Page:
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What Is The Impact Of A Technical Treasury Default?

Tyler Durden's picture





 

Yesterday we described the various scenarios available to Treasury in the next few weeks should the shutdown and debt ceiling debacle carry on longer than the equity markets believe possible. As BofAML notes, however, the most plausible option for the Treasury could be implementing a delayed payment regime. In such a scenario, the Treasury would wait until it has enough cash to pay off an entire day’s obligations and then make those payments on a day-to-day basis. Given the lack of a precedent, it is hard to quantify the impact on the financial markets in the event that the Treasury was to miss payment on a UST; but the following looks at the impact on a market by market basis.

Via BofAML,

Impact of going past the X date

Given the lack of a precedent, it is hard to quantify the impact on the financial markets in the event that the Treasury was to miss payment on a UST. In 1979, the Treasury did delay payments on $122mn worth of bills maturing on April 26, May 3 and May 10, 1979. However, the Treasury blamed the delay on an unprecedented volume of participation by small investors and the unanticipated failure of word-processing equipment used to prepare schedules needed to cut them individual paper checks. The problem was cleared up within three weeks, and investors holding T-bills maturing on May 17, 1979, were paid on time. The late bill payments were also made, with interest.

In contrast, any debt ceiling breach today will be seen as a willful default by Congress on the country’s debt obligations and will have greater consequences. The economic effects will be felt via declining consumer and business confidence, reduced availability of credit and higher private borrowing costs.

Technical aspect of a treasury default

Treasury auctions: If the debt ceiling is not raised by October 17, we expect the Treasury to postpone the announcement of the 30-Year TIPS auction (scheduled for 11am on October 17) and the 2s,5s, 7s announcement (scheduled for 11am on October 24). With respect to the auctions, the debt ceiling allows the Treasury to issue new debt to replace maturing debt, as this does not add to the total debt outstanding. The problem would be any increase in net issuance, which ordinarily helps fund the deficit. In this scenario, our best estimate is that the Treasury would suspend coupon auctions and issue cash management bills (CMBs) totaling the size of the maturing debt. There is no guarantee, however, that the proceeds of the auction would be used to pay off the maturing debt – technically, they can be used to pay off obligations of a previous day under the delayed payment regime.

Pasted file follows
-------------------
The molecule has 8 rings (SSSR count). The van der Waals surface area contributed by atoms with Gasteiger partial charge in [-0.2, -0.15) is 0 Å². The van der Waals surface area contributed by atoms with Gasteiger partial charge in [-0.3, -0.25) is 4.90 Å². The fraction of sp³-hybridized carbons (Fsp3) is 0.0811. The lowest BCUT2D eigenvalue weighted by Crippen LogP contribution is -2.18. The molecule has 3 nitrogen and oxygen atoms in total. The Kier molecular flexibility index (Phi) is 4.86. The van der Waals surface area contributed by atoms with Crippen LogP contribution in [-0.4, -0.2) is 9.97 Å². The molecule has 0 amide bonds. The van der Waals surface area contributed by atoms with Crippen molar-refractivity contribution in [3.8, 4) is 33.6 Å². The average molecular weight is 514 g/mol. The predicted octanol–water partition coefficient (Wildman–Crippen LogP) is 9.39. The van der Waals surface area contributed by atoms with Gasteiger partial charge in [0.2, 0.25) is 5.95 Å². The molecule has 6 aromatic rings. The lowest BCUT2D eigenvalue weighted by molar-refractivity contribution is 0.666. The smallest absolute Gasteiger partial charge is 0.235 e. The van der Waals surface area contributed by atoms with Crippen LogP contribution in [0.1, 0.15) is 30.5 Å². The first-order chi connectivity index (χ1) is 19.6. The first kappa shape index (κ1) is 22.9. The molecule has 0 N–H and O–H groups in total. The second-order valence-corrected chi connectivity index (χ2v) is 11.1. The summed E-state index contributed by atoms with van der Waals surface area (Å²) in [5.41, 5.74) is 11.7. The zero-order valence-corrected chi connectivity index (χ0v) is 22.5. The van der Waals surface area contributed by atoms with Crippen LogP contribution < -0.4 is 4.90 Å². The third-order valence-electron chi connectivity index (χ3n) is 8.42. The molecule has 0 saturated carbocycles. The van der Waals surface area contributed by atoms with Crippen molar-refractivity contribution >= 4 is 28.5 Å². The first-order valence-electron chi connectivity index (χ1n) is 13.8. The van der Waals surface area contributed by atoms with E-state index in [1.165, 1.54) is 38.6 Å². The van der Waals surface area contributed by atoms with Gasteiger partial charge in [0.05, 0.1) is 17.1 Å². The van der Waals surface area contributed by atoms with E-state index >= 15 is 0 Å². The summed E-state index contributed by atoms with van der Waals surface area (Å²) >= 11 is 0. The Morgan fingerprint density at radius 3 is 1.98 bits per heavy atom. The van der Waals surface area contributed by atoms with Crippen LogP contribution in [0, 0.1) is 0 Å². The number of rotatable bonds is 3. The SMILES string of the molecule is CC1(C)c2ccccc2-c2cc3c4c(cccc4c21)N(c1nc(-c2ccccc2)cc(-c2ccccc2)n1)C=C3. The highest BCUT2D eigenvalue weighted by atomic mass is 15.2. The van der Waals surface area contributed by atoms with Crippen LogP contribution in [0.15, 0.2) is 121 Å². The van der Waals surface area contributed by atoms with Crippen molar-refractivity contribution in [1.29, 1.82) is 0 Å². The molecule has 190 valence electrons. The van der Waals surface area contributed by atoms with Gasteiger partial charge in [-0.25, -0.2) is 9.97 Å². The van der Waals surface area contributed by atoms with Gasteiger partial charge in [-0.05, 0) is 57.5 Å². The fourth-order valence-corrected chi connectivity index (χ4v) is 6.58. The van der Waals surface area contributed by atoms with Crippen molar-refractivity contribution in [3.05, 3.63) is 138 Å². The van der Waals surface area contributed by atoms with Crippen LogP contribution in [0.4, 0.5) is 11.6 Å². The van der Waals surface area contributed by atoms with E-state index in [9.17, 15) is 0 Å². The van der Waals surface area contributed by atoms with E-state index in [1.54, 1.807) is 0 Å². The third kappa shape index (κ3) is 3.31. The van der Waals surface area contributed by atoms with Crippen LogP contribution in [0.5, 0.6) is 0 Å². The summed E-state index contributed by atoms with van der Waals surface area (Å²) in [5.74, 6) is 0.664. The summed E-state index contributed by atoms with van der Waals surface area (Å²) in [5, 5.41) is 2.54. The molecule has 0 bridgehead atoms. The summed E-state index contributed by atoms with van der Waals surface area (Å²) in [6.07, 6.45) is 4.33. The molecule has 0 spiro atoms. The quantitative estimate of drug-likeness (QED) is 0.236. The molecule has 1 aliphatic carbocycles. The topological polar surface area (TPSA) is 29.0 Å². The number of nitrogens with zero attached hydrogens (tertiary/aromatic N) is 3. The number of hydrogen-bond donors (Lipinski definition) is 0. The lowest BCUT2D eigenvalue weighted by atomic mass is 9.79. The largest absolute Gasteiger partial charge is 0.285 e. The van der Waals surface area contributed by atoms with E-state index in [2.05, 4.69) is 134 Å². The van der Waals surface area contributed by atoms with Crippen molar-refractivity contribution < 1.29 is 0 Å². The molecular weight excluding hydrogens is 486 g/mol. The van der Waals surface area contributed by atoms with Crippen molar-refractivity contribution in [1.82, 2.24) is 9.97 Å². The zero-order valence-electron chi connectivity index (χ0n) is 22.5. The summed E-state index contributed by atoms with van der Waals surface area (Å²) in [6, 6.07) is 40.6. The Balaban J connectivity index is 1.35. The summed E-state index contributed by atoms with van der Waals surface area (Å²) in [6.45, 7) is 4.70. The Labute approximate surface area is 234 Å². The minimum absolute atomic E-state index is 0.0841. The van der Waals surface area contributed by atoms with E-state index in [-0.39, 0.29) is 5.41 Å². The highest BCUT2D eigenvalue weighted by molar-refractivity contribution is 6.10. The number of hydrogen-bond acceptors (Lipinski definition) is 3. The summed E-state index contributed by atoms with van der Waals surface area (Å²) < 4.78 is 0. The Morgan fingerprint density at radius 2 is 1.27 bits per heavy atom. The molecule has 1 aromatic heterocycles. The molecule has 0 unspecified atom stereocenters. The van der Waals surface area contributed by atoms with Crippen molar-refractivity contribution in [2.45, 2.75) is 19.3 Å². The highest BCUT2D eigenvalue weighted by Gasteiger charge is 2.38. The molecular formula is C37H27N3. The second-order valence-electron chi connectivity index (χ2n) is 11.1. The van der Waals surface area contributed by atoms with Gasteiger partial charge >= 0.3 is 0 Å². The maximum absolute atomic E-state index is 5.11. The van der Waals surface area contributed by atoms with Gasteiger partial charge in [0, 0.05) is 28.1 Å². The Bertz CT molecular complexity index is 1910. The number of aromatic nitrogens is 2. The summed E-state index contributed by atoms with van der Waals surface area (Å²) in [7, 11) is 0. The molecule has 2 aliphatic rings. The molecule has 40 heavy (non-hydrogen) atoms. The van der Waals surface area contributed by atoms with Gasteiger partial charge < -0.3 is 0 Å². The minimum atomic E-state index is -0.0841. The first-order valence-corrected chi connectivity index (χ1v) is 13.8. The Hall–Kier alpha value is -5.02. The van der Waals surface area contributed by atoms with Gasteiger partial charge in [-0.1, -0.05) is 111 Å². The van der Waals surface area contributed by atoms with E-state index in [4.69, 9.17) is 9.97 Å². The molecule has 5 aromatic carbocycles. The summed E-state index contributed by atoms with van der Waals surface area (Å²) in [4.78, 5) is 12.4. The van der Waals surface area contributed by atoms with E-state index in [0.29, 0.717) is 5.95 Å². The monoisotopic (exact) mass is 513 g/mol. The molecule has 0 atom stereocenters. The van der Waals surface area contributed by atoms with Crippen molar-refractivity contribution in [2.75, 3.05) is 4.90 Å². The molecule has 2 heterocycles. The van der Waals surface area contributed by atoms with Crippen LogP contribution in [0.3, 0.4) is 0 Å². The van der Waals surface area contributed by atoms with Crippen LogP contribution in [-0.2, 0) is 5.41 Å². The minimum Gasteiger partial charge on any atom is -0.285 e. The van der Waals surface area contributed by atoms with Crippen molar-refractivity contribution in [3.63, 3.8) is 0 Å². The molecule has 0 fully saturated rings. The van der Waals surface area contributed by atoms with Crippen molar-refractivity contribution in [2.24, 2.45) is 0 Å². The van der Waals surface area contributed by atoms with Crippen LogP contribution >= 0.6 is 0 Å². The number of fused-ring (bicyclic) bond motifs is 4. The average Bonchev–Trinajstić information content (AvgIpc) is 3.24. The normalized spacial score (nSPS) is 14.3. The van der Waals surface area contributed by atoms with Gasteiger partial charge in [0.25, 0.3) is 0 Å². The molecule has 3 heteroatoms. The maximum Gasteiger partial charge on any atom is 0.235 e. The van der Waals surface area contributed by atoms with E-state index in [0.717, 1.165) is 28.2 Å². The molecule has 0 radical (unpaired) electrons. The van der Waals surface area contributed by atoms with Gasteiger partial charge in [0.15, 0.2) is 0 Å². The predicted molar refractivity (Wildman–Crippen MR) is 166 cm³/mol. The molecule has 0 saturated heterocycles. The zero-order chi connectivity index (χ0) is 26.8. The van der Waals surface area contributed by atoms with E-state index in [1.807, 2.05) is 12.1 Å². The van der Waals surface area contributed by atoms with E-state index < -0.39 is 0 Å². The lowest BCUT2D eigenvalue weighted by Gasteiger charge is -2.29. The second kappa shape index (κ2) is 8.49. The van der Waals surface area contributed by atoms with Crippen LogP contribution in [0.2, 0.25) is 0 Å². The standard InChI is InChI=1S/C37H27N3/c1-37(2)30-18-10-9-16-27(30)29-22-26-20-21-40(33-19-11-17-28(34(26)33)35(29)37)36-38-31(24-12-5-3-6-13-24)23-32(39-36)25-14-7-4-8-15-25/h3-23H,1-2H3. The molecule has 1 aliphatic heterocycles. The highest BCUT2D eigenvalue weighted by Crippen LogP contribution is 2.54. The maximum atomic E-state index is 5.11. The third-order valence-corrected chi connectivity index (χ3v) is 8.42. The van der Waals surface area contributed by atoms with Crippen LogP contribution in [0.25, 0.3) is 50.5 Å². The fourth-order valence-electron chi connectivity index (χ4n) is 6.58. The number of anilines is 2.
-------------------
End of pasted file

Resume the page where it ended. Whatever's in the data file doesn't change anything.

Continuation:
Bill rollover: Although Treasury can roll over maturities, bills are a little more complicated because they are issued at a discount to par. When Treasury issues new bills at a positive yield, the proceeds of the auction would be slightly less than what the Treasury will need to pay down the maturing bills. Once Treasury runs out of cash, the issue of prioritization would become relevant because it will need to scrape up some extra cash to make up for the discount factor on the new bills.

Repo market eligibility: In our view, Treasuries for which a coupon payment has been missed will continue to be eligible for repo market transactions. However, cash lenders in tri-party may ask to not be delivered the specific defaulted CUSIPs. Securities that are past their maturity date without the principal being paid cease to exist as securities. Instead, they will be considered IOUs between the Treasury and the holder. Such IOUs cannot be used in the securities market unless such a market develops separately for trading these issues.

If the Treasury were able to provide advance guidance that a principal payment will not be met, the security’s maturity date could be modified in advance in order to help systems maintain their classification as a security (instead of an IOU). Treasury repo rates would likely rise as liquidity in the repo market deteriorates. In late July 2011 Treasury GC rates rose by nearly 30bp and MBS repo increased by 35bp as the X” date approached, though this was exacerbated by heavy money fund outflows.